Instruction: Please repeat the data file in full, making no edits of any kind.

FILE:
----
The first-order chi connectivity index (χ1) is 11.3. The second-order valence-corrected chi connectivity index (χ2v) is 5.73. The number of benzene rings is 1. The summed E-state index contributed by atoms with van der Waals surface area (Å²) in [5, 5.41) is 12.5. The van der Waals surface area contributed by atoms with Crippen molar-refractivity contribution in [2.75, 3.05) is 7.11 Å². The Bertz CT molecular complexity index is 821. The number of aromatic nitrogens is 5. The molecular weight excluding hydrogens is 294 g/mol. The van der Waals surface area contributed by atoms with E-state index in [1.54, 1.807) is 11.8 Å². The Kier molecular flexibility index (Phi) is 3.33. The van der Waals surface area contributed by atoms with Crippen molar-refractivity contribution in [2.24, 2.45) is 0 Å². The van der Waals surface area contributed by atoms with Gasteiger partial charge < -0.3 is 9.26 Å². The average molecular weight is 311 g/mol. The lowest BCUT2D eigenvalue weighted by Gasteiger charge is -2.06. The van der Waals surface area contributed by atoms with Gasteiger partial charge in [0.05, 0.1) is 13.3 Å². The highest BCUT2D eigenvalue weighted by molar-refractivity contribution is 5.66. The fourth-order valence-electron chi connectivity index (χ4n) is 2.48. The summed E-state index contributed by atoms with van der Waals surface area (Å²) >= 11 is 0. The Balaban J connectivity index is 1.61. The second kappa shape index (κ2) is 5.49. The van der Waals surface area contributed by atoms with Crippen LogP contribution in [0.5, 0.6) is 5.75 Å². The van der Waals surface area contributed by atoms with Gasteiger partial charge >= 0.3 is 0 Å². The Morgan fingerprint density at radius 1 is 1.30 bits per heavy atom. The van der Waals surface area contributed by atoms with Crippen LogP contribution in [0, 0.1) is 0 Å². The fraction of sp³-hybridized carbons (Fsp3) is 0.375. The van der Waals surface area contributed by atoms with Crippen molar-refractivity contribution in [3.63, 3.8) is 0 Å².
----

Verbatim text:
The first-order chi connectivity index (χ1) is 11.3. The second-order valence-corrected chi connectivity index (χ2v) is 5.73. The number of benzene rings is 1. The summed E-state index contributed by atoms with van der Waals surface area (Å²) in [5, 5.41) is 12.5. The van der Waals surface area contributed by atoms with Crippen molar-refractivity contribution in [2.75, 3.05) is 7.11 Å². The Bertz CT molecular complexity index is 821. The number of aromatic nitrogens is 5. The molecular weight excluding hydrogens is 294 g/mol. The van der Waals surface area contributed by atoms with E-state index in [1.54, 1.807) is 11.8 Å². The Kier molecular flexibility index (Phi) is 3.33. The van der Waals surface area contributed by atoms with Crippen molar-refractivity contribution in [2.24, 2.45) is 0 Å². The van der Waals surface area contributed by atoms with Gasteiger partial charge < -0.3 is 9.26 Å². The average molecular weight is 311 g/mol. The lowest BCUT2D eigenvalue weighted by Gasteiger charge is -2.06. The van der Waals surface area contributed by atoms with Gasteiger partial charge in [0.05, 0.1) is 13.3 Å². The highest BCUT2D eigenvalue weighted by molar-refractivity contribution is 5.66. The fourth-order valence-electron chi connectivity index (χ4n) is 2.48. The summed E-state index contributed by atoms with van der Waals surface area (Å²) >= 11 is 0. The Balaban J connectivity index is 1.61. The second kappa shape index (κ2) is 5.49. The van der Waals surface area contributed by atoms with Crippen LogP contribution in [0.5, 0.6) is 5.75 Å². The van der Waals surface area contributed by atoms with Gasteiger partial charge >= 0.3 is 0 Å². The Morgan fingerprint density at radius 1 is 1.30 bits per heavy atom. The van der Waals surface area contributed by atoms with Crippen LogP contribution in [0, 0.1) is 0 Å². The fraction of sp³-hybridized carbons (Fsp3) is 0.375. The van der Waals surface area contributed by atoms with Crippen molar-refractivity contribution in [3.63, 3.8) is 0 Å².